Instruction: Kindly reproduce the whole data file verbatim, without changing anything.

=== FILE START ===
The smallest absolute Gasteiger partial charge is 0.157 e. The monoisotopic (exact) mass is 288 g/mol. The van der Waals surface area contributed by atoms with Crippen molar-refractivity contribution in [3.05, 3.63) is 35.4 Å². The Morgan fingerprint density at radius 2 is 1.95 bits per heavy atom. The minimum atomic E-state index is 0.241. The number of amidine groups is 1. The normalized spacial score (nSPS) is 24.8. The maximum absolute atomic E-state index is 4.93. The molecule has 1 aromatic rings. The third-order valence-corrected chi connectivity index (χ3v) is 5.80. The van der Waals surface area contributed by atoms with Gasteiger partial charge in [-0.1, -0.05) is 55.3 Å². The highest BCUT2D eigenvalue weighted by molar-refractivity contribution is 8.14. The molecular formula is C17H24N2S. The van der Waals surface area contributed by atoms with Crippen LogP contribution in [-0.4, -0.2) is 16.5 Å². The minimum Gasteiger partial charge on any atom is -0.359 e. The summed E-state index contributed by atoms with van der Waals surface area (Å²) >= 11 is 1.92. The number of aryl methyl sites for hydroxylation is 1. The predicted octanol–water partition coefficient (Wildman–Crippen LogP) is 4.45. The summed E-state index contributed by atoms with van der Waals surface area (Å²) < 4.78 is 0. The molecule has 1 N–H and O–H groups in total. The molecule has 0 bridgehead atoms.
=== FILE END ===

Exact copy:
The smallest absolute Gasteiger partial charge is 0.157 e. The monoisotopic (exact) mass is 288 g/mol. The van der Waals surface area contributed by atoms with Crippen molar-refractivity contribution in [3.05, 3.63) is 35.4 Å². The Morgan fingerprint density at radius 2 is 1.95 bits per heavy atom. The minimum atomic E-state index is 0.241. The number of amidine groups is 1. The normalized spacial score (nSPS) is 24.8. The maximum absolute atomic E-state index is 4.93. The molecule has 1 aromatic rings. The third-order valence-corrected chi connectivity index (χ3v) is 5.80. The van der Waals surface area contributed by atoms with Gasteiger partial charge in [-0.1, -0.05) is 55.3 Å². The highest BCUT2D eigenvalue weighted by molar-refractivity contribution is 8.14. The molecular formula is C17H24N2S. The van der Waals surface area contributed by atoms with Crippen LogP contribution in [-0.4, -0.2) is 16.5 Å². The minimum Gasteiger partial charge on any atom is -0.359 e. The summed E-state index contributed by atoms with van der Waals surface area (Å²) >= 11 is 1.92. The number of aryl methyl sites for hydroxylation is 1. The predicted octanol–water partition coefficient (Wildman–Crippen LogP) is 4.45. The summed E-state index contributed by atoms with van der Waals surface area (Å²) < 4.78 is 0. The molecule has 1 N–H and O–H groups in total. The molecule has 0 bridgehead atoms.